EFF: Bloggers

EFF: Bloggers

EFF: Fighting for Bloggers’ Rights

If you’re a blogger, this website is for you.

EFF’s goal is to give you a basic roadmap to the legal issues you may confront as a blogger, to let you know you have rights, and to encourage you to blog freely with the knowledge that your legitimate speech is protected.

To that end, we have created the Legal Guide for Bloggers, a collection of blogger-specific FAQs addressing everything from fair use to defamation law to workplace whistle-blowing.

A worthy cause. If you look to the right and scroll down a bit, you’ll see the badge I downloaded from here.

Also, they have a page called How to Blog Safely (About Work or Anything Else). This page tells you how to blog anonymously and (hopefully) not get you fired because of your blog.

Happy reading 😀


Posted on 20 November, 2005, in Blogging/WordPress, News. Bookmark the permalink. 4 Comments.

  1. I think the key is to understand that local laws are different in different countries and every blogger has to understand that what is good in the US need not apply in other countries.

    I think one has to realize that while one is protected from censorship one cannot dodge the consequences of their actions if their blogging affects the reputation or rights of other individuals.

    Responsible blogging is the key. Everyone should take responsibility for what they say, real life or online. Except under extraordinary (and I mean extraordinary) circumstances as when they are physically threatened or intimidated, I don’t think bloggers should hide behind anonymity to say whatever they wish and get away with it. It amounts to cowardice and a lack of credibility.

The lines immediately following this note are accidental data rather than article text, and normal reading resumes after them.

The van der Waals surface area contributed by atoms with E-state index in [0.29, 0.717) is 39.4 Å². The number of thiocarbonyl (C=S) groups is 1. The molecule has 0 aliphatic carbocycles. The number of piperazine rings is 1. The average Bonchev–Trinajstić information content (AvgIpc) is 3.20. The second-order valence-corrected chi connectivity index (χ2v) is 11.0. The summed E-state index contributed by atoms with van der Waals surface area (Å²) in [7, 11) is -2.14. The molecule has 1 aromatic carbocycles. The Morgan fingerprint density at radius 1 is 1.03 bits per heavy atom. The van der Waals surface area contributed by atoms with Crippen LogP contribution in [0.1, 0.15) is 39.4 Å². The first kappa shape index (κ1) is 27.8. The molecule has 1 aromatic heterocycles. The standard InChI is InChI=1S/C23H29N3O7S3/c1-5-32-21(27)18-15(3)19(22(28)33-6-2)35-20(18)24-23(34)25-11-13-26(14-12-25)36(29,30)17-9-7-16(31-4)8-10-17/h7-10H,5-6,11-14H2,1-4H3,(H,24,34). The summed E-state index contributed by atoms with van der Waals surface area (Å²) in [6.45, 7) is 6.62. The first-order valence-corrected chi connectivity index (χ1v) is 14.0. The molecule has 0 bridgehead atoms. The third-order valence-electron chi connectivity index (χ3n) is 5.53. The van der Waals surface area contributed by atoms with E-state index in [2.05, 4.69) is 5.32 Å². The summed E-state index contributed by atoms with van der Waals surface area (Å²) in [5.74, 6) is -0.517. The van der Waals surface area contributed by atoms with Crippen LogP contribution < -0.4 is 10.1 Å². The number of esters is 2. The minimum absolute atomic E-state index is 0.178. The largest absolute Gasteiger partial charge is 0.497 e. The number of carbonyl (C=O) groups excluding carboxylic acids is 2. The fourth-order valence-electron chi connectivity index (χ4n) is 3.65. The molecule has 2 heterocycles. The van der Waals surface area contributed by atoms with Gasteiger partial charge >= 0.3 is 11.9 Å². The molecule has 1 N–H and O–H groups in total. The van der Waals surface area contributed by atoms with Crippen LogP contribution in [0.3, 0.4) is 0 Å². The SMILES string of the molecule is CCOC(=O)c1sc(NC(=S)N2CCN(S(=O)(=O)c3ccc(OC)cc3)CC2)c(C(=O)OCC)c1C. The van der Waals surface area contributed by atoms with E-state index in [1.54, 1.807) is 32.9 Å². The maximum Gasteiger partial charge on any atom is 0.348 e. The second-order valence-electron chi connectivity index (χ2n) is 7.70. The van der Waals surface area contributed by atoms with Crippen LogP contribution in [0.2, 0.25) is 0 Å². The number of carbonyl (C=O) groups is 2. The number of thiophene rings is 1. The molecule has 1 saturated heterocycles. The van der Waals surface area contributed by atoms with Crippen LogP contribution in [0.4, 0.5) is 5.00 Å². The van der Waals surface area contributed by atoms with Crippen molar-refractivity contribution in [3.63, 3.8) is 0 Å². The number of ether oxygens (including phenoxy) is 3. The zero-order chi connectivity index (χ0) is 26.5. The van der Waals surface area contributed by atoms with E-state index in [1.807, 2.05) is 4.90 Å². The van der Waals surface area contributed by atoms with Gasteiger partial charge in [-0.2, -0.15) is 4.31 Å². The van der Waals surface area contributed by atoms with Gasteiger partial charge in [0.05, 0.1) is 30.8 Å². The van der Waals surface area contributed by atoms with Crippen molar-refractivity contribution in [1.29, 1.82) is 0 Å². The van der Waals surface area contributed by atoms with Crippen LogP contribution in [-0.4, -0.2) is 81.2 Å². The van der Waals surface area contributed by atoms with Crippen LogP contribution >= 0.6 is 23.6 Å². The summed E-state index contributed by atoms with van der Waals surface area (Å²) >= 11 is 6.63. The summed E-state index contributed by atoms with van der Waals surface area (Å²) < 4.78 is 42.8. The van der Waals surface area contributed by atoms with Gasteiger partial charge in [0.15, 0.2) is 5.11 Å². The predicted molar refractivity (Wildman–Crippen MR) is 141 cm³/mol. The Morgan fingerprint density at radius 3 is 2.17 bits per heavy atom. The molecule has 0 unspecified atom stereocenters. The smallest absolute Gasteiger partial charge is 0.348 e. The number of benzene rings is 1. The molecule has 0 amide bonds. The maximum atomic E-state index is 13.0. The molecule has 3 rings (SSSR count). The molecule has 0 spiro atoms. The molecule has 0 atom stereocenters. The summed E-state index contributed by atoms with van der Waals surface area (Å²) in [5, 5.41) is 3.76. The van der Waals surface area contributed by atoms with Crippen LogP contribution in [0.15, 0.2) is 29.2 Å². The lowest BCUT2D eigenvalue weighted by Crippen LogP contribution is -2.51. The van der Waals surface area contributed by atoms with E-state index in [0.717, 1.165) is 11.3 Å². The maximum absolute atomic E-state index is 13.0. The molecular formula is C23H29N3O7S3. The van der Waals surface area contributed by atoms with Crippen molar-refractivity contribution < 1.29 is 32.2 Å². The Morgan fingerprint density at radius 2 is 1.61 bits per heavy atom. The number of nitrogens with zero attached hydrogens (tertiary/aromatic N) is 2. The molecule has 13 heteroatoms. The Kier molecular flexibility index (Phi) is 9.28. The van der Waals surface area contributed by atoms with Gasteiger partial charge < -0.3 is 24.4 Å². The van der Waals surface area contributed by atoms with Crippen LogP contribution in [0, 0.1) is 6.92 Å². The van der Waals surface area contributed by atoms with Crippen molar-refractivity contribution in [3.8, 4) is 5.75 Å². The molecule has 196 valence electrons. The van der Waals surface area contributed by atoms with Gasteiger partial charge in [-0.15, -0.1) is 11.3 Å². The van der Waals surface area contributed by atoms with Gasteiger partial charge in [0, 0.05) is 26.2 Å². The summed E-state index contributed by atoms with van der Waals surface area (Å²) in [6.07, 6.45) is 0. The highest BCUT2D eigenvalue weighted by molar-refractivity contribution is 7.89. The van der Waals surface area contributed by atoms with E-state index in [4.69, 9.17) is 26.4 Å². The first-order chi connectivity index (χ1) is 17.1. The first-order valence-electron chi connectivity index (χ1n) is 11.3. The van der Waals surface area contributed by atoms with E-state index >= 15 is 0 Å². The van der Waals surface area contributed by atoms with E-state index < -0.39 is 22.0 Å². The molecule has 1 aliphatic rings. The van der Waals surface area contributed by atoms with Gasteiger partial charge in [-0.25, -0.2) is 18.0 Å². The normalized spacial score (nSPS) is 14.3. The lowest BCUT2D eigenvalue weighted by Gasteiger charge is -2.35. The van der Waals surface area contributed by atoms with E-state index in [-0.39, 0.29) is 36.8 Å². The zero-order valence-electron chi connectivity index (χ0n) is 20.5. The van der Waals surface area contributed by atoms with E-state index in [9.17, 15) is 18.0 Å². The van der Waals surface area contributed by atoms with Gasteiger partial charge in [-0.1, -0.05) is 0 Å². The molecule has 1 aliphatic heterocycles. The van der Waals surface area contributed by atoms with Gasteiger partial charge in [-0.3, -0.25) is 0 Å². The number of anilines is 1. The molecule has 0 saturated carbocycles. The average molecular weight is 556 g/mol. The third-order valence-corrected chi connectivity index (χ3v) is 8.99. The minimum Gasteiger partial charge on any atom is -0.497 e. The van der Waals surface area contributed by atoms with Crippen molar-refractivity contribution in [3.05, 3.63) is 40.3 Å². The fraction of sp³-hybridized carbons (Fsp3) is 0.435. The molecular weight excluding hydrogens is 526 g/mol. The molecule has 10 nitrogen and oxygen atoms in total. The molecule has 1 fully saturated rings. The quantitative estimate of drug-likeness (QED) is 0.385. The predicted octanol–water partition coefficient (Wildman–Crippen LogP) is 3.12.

2. In the Western world, at least, we have seen that despite laws to protect them, whistleblowers do have punitive action taken against them by their employers. Additionally, people who merely discuss their job in a blog can be sacked by their employer.
    I am all for anonymity, I don’t think anyone should be barred from posting a blog or a comment if they can back it up with proof. I agree that people who post maliciously should be censured, but what of someone who is concerned about something their employer is doing and feels that there is no one to turn to outside of a blog? It’s not such a far fetched idea.

  3. Yes, good point there. But anybody who is concerned about the workplace and feels that there employers are up to no good should resign from their job. Easy to say this, I know, but difficult in actual practice.

  4. I wish that we had that option! However, a number of the whistleblowers are concerned with the fact that a great company or government organisation being dragged down by a handful of poor or even criminal managers and executives (or at least people in a position of power and feel that a) they can’t resign and b) they don’t want to because the company or organisation itself is a great place and would be even better if certain people or practices are removed or highlighted.
    Luckily, I have never been in a position like that. But I feel for those who are.

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